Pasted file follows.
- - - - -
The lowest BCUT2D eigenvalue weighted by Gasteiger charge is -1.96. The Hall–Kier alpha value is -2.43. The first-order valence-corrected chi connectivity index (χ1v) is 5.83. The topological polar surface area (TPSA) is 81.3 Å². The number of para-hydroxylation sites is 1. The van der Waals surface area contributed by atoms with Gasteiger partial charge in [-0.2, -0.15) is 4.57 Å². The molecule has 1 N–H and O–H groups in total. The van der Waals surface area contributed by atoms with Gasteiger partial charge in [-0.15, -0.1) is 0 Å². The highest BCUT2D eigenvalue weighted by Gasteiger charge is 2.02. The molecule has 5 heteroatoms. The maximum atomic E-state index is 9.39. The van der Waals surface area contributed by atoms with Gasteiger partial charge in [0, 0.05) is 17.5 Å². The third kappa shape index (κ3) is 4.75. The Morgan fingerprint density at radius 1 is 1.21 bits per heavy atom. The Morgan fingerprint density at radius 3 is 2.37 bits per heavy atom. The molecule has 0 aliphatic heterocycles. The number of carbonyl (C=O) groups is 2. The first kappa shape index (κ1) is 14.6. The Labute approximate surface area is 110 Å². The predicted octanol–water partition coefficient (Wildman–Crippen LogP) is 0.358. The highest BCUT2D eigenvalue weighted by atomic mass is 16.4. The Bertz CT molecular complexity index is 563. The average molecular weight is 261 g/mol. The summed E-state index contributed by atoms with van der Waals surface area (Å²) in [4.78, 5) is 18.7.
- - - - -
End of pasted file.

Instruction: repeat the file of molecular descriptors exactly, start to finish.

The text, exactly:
The lowest BCUT2D eigenvalue weighted by Gasteiger charge is -1.96. The Hall–Kier alpha value is -2.43. The first-order valence-corrected chi connectivity index (χ1v) is 5.83. The topological polar surface area (TPSA) is 81.3 Å². The number of para-hydroxylation sites is 1. The van der Waals surface area contributed by atoms with Gasteiger partial charge in [-0.2, -0.15) is 4.57 Å². The molecule has 1 N–H and O–H groups in total. The van der Waals surface area contributed by atoms with Gasteiger partial charge in [-0.15, -0.1) is 0 Å². The highest BCUT2D eigenvalue weighted by Gasteiger charge is 2.02. The molecule has 5 heteroatoms. The maximum atomic E-state index is 9.39. The van der Waals surface area contributed by atoms with Gasteiger partial charge in [0, 0.05) is 17.5 Å². The third kappa shape index (κ3) is 4.75. The Morgan fingerprint density at radius 1 is 1.21 bits per heavy atom. The Morgan fingerprint density at radius 3 is 2.37 bits per heavy atom. The molecule has 0 aliphatic heterocycles. The number of carbonyl (C=O) groups is 2. The first kappa shape index (κ1) is 14.6. The Labute approximate surface area is 110 Å². The predicted octanol–water partition coefficient (Wildman–Crippen LogP) is 0.358. The highest BCUT2D eigenvalue weighted by atomic mass is 16.4. The Bertz CT molecular complexity index is 563. The average molecular weight is 261 g/mol. The summed E-state index contributed by atoms with van der Waals surface area (Å²) in [4.78, 5) is 18.7.